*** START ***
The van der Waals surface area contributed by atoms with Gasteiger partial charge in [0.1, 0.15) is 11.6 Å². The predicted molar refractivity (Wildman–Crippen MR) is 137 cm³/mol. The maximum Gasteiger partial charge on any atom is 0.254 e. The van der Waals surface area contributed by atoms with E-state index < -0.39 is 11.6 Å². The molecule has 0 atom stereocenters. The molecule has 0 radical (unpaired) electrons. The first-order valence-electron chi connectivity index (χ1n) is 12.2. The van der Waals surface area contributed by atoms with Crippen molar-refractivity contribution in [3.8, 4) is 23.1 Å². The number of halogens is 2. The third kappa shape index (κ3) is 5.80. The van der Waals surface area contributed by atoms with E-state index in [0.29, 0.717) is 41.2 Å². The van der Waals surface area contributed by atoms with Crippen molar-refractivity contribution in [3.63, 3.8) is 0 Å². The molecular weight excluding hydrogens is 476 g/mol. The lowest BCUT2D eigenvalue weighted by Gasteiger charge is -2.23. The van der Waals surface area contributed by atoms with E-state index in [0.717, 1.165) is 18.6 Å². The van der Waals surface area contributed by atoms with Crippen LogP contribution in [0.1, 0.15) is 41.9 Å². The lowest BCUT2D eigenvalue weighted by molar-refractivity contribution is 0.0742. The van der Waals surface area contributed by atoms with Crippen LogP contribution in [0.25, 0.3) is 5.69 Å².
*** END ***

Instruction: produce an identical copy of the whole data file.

The van der Waals surface area contributed by atoms with Gasteiger partial charge in [0.1, 0.15) is 11.6 Å². The predicted molar refractivity (Wildman–Crippen MR) is 137 cm³/mol. The maximum Gasteiger partial charge on any atom is 0.254 e. The van der Waals surface area contributed by atoms with E-state index < -0.39 is 11.6 Å². The molecule has 0 atom stereocenters. The molecule has 0 radical (unpaired) electrons. The first-order valence-electron chi connectivity index (χ1n) is 12.2. The van der Waals surface area contributed by atoms with Crippen molar-refractivity contribution in [3.8, 4) is 23.1 Å². The number of halogens is 2. The third kappa shape index (κ3) is 5.80. The van der Waals surface area contributed by atoms with E-state index in [0.29, 0.717) is 41.2 Å². The van der Waals surface area contributed by atoms with Crippen molar-refractivity contribution in [3.63, 3.8) is 0 Å². The molecular weight excluding hydrogens is 476 g/mol. The lowest BCUT2D eigenvalue weighted by Gasteiger charge is -2.23. The van der Waals surface area contributed by atoms with E-state index in [0.717, 1.165) is 18.6 Å². The van der Waals surface area contributed by atoms with Crippen LogP contribution in [0.1, 0.15) is 41.9 Å². The lowest BCUT2D eigenvalue weighted by molar-refractivity contribution is 0.0742. The van der Waals surface area contributed by atoms with Crippen LogP contribution in [0.25, 0.3) is 5.69 Å².